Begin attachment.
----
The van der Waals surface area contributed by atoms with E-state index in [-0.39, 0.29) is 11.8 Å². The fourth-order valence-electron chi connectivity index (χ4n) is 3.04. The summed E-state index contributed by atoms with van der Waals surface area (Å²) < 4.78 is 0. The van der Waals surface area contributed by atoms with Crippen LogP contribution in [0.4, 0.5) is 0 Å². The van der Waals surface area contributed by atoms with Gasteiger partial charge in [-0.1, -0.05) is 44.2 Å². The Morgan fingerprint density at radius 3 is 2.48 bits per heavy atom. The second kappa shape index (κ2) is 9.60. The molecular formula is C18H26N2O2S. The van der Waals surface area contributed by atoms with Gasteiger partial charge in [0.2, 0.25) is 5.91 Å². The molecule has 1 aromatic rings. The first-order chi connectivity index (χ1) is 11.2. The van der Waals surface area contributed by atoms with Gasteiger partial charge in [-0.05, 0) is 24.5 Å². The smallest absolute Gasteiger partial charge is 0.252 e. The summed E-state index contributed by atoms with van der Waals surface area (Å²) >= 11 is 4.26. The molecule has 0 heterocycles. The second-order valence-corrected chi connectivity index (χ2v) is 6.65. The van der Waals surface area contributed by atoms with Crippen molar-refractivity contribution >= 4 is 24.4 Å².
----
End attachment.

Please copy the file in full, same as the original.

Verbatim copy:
The van der Waals surface area contributed by atoms with E-state index in [-0.39, 0.29) is 11.8 Å². The fourth-order valence-electron chi connectivity index (χ4n) is 3.04. The summed E-state index contributed by atoms with van der Waals surface area (Å²) < 4.78 is 0. The van der Waals surface area contributed by atoms with Crippen LogP contribution in [0.4, 0.5) is 0 Å². The van der Waals surface area contributed by atoms with Gasteiger partial charge in [-0.1, -0.05) is 44.2 Å². The Morgan fingerprint density at radius 3 is 2.48 bits per heavy atom. The second kappa shape index (κ2) is 9.60. The molecular formula is C18H26N2O2S. The van der Waals surface area contributed by atoms with Gasteiger partial charge in [0.2, 0.25) is 5.91 Å². The molecule has 1 aromatic rings. The first-order chi connectivity index (χ1) is 11.2. The van der Waals surface area contributed by atoms with Gasteiger partial charge in [-0.05, 0) is 24.5 Å². The smallest absolute Gasteiger partial charge is 0.252 e. The summed E-state index contributed by atoms with van der Waals surface area (Å²) >= 11 is 4.26. The molecule has 0 heterocycles. The second-order valence-corrected chi connectivity index (χ2v) is 6.65. The van der Waals surface area contributed by atoms with Crippen molar-refractivity contribution >= 4 is 24.4 Å².